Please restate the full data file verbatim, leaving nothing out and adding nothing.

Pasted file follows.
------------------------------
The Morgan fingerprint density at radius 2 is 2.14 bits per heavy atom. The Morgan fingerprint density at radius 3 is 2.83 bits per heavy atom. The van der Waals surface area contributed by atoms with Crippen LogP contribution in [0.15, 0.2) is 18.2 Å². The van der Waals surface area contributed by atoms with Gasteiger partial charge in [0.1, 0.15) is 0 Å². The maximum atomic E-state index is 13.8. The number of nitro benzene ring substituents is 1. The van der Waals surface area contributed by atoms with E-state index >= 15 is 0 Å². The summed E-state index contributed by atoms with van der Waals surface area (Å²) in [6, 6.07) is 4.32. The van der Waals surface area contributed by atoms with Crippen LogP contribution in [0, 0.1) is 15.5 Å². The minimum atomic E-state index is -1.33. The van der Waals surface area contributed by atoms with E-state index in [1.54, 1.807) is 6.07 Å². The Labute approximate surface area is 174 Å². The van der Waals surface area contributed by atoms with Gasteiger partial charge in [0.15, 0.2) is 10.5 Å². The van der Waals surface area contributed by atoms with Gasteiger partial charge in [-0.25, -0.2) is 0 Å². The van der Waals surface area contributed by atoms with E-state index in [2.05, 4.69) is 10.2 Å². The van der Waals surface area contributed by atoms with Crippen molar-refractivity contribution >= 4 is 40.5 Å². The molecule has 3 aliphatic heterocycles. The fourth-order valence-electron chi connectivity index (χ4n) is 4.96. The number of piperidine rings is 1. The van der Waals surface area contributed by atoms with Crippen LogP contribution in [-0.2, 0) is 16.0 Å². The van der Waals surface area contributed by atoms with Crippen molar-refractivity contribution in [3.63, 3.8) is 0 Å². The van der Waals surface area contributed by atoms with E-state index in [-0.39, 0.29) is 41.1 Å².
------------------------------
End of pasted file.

The Morgan fingerprint density at radius 2 is 2.14 bits per heavy atom. The Morgan fingerprint density at radius 3 is 2.83 bits per heavy atom. The van der Waals surface area contributed by atoms with Crippen LogP contribution in [0.15, 0.2) is 18.2 Å². The van der Waals surface area contributed by atoms with Gasteiger partial charge in [0.1, 0.15) is 0 Å². The maximum atomic E-state index is 13.8. The number of nitro benzene ring substituents is 1. The van der Waals surface area contributed by atoms with E-state index >= 15 is 0 Å². The summed E-state index contributed by atoms with van der Waals surface area (Å²) in [6, 6.07) is 4.32. The van der Waals surface area contributed by atoms with Crippen LogP contribution in [0, 0.1) is 15.5 Å². The minimum atomic E-state index is -1.33. The van der Waals surface area contributed by atoms with E-state index in [1.54, 1.807) is 6.07 Å². The Labute approximate surface area is 174 Å². The van der Waals surface area contributed by atoms with Gasteiger partial charge in [0.15, 0.2) is 10.5 Å². The van der Waals surface area contributed by atoms with Gasteiger partial charge in [-0.25, -0.2) is 0 Å². The van der Waals surface area contributed by atoms with E-state index in [2.05, 4.69) is 10.2 Å². The van der Waals surface area contributed by atoms with Crippen molar-refractivity contribution >= 4 is 40.5 Å². The molecule has 3 aliphatic heterocycles. The fourth-order valence-electron chi connectivity index (χ4n) is 4.96. The number of piperidine rings is 1. The van der Waals surface area contributed by atoms with Crippen LogP contribution in [-0.2, 0) is 16.0 Å². The van der Waals surface area contributed by atoms with Crippen molar-refractivity contribution in [3.63, 3.8) is 0 Å². The van der Waals surface area contributed by atoms with E-state index in [-0.39, 0.29) is 41.1 Å².